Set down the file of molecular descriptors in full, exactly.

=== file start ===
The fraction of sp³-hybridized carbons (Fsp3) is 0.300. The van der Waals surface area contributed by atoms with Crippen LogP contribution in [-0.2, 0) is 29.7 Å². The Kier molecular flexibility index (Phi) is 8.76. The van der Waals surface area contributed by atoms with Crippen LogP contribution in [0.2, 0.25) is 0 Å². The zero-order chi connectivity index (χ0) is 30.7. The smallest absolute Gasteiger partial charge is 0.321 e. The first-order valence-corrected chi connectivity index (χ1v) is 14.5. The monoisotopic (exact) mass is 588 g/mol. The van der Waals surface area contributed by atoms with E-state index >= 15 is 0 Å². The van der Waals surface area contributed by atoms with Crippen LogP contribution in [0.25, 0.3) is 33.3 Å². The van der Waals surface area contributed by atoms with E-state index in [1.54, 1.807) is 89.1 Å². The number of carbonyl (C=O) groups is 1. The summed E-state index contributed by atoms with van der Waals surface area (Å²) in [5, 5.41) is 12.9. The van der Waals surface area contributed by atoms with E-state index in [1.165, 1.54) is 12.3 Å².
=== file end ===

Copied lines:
The fraction of sp³-hybridized carbons (Fsp3) is 0.300. The van der Waals surface area contributed by atoms with Crippen LogP contribution in [-0.2, 0) is 29.7 Å². The Kier molecular flexibility index (Phi) is 8.76. The van der Waals surface area contributed by atoms with Crippen LogP contribution in [0.2, 0.25) is 0 Å². The zero-order chi connectivity index (χ0) is 30.7. The smallest absolute Gasteiger partial charge is 0.321 e. The first-order valence-corrected chi connectivity index (χ1v) is 14.5. The monoisotopic (exact) mass is 588 g/mol. The van der Waals surface area contributed by atoms with E-state index >= 15 is 0 Å². The van der Waals surface area contributed by atoms with Crippen LogP contribution in [0.25, 0.3) is 33.3 Å². The van der Waals surface area contributed by atoms with E-state index in [1.54, 1.807) is 89.1 Å². The number of carbonyl (C=O) groups is 1. The summed E-state index contributed by atoms with van der Waals surface area (Å²) in [5, 5.41) is 12.9. The van der Waals surface area contributed by atoms with E-state index in [1.165, 1.54) is 12.3 Å².